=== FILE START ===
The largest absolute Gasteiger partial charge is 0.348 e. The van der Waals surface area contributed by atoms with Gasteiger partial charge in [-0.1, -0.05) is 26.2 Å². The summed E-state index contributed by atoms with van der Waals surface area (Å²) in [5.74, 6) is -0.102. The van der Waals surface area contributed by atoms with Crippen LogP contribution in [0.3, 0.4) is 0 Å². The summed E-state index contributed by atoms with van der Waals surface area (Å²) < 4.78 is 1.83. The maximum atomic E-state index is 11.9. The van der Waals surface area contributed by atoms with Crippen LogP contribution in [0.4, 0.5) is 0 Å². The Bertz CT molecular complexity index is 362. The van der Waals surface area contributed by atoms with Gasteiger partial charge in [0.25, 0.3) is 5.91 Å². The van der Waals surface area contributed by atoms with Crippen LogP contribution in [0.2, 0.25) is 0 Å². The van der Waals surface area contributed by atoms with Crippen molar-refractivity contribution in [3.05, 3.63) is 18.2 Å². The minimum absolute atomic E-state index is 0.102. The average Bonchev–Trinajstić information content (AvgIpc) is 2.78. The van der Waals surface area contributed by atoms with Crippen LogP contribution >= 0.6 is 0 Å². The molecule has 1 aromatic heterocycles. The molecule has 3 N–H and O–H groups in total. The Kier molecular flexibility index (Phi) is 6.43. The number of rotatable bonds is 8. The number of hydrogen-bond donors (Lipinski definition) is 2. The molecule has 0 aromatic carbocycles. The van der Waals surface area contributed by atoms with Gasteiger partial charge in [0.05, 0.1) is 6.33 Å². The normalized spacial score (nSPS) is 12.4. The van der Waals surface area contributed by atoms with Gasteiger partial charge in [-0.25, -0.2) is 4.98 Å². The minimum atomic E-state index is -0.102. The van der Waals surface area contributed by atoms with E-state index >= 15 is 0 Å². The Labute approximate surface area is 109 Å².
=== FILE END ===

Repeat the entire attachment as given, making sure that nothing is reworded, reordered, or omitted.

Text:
The largest absolute Gasteiger partial charge is 0.348 e. The van der Waals surface area contributed by atoms with Gasteiger partial charge in [-0.1, -0.05) is 26.2 Å². The summed E-state index contributed by atoms with van der Waals surface area (Å²) in [5.74, 6) is -0.102. The van der Waals surface area contributed by atoms with Crippen LogP contribution in [0.3, 0.4) is 0 Å². The summed E-state index contributed by atoms with van der Waals surface area (Å²) < 4.78 is 1.83. The maximum atomic E-state index is 11.9. The van der Waals surface area contributed by atoms with Crippen LogP contribution in [0.4, 0.5) is 0 Å². The Bertz CT molecular complexity index is 362. The van der Waals surface area contributed by atoms with Gasteiger partial charge in [0.25, 0.3) is 5.91 Å². The van der Waals surface area contributed by atoms with Crippen LogP contribution in [0.2, 0.25) is 0 Å². The van der Waals surface area contributed by atoms with Crippen molar-refractivity contribution in [3.05, 3.63) is 18.2 Å². The minimum absolute atomic E-state index is 0.102. The average Bonchev–Trinajstić information content (AvgIpc) is 2.78. The van der Waals surface area contributed by atoms with Crippen LogP contribution >= 0.6 is 0 Å². The molecule has 1 aromatic heterocycles. The molecule has 3 N–H and O–H groups in total. The Kier molecular flexibility index (Phi) is 6.43. The number of rotatable bonds is 8. The number of hydrogen-bond donors (Lipinski definition) is 2. The molecule has 0 aromatic carbocycles. The van der Waals surface area contributed by atoms with Gasteiger partial charge in [0.05, 0.1) is 6.33 Å². The normalized spacial score (nSPS) is 12.4. The van der Waals surface area contributed by atoms with Gasteiger partial charge in [-0.25, -0.2) is 4.98 Å². The minimum atomic E-state index is -0.102. The van der Waals surface area contributed by atoms with E-state index >= 15 is 0 Å². The Labute approximate surface area is 109 Å².